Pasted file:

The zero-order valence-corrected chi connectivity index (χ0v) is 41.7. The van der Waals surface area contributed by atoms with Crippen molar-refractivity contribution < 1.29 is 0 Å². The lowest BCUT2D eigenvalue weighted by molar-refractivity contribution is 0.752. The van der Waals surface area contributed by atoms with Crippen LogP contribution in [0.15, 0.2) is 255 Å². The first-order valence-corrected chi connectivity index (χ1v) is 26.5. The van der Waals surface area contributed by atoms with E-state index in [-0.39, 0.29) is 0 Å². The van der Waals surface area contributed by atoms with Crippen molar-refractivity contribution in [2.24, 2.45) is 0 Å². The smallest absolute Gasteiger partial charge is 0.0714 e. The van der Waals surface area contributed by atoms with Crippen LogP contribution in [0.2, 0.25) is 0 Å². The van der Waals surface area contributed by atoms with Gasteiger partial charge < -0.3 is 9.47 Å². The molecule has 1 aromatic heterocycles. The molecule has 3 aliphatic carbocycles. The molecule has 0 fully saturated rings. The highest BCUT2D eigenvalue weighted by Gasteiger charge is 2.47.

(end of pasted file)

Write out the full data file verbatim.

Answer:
The zero-order valence-corrected chi connectivity index (χ0v) is 41.7. The van der Waals surface area contributed by atoms with Crippen molar-refractivity contribution < 1.29 is 0 Å². The lowest BCUT2D eigenvalue weighted by molar-refractivity contribution is 0.752. The van der Waals surface area contributed by atoms with Crippen LogP contribution in [0.15, 0.2) is 255 Å². The first-order valence-corrected chi connectivity index (χ1v) is 26.5. The van der Waals surface area contributed by atoms with E-state index in [-0.39, 0.29) is 0 Å². The van der Waals surface area contributed by atoms with Crippen molar-refractivity contribution in [2.24, 2.45) is 0 Å². The smallest absolute Gasteiger partial charge is 0.0714 e. The van der Waals surface area contributed by atoms with Crippen LogP contribution in [0.2, 0.25) is 0 Å². The van der Waals surface area contributed by atoms with Gasteiger partial charge < -0.3 is 9.47 Å². The molecule has 1 aromatic heterocycles. The molecule has 3 aliphatic carbocycles. The molecule has 0 fully saturated rings. The highest BCUT2D eigenvalue weighted by Gasteiger charge is 2.47.